Unless we take vigorous measures to edit our social lives, we can too easily find ourselves in the company of people who, though they may call themselves our friends, are – in terms of what they do to our moods – no such thing. Beneath a veneer of kindness, these people are the bearers of latent hostility, deadly competitiveness, self-absorbed hysteria or priggish moralism. To start to be a friend to ourselves means learning to take a scalpel to our address list in order to edit out such dispiriting impostors.
The one great solace for a low mood is the right sort of company: people who know how to reassure us that we still belong, that sadness is to be expected and that our errors never put us beyond compassion. These consoling souls will have suffered, they will have hated themselves and they will have learnt how to laugh at the absurdity of being human. Most importantly, when we show them our low mood, they will know how gracefully to take that most essential next step of friendship: accept our flaws and display one or two of their own.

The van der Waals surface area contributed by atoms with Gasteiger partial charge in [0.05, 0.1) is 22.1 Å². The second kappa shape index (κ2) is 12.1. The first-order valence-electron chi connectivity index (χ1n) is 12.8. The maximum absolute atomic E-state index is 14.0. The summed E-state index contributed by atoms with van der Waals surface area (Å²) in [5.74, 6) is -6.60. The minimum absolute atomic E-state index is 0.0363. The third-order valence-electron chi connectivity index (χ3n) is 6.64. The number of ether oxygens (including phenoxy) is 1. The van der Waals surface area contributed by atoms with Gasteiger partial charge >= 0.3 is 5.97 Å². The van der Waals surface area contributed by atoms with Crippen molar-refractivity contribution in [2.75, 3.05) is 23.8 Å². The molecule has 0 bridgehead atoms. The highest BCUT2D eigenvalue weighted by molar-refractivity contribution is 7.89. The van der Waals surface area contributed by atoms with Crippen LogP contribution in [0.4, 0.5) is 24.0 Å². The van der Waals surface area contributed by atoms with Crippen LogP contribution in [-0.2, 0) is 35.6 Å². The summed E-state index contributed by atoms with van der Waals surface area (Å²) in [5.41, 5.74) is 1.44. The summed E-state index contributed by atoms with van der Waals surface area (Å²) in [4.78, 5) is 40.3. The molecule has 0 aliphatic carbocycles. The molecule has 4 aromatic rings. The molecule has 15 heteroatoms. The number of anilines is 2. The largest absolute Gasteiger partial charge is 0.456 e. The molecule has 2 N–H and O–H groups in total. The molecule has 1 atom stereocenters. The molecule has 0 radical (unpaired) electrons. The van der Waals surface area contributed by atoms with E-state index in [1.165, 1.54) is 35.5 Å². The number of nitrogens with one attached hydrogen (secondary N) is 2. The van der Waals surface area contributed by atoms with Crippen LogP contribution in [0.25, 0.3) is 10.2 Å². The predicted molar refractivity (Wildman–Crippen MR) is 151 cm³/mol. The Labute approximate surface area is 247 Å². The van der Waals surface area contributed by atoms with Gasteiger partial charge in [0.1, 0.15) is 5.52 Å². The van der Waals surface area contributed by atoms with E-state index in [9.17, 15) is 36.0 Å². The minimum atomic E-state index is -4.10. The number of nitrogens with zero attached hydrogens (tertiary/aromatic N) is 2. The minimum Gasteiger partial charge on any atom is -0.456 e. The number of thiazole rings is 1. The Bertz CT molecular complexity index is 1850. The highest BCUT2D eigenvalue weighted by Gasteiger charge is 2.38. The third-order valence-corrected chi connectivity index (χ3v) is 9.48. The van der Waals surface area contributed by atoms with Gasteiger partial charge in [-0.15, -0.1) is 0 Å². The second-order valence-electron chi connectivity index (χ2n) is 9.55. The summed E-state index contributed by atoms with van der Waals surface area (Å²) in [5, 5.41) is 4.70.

Honour the Body
Maddeningly, some of why our moods shift is that we inhabit a body. But because it’s so humiliating to have to accept that our ideas about ourselves and our lives might be dependent on bodily factors – how long we slept, how much water we’ve drunk, what viruses we are fighting in the background – the temptation can be to insist that our ideas must solely be the offspring of reason. It would be wiser to interpret that most of what passes through our minds is in some way dependent on particular things going on in our bodies. At points, it isn’t that it’s all over and that we’re the worst person on earth, it’s just that we may need to lie down for an hour or urgently have a glass of orange juice.
Disrespect a mood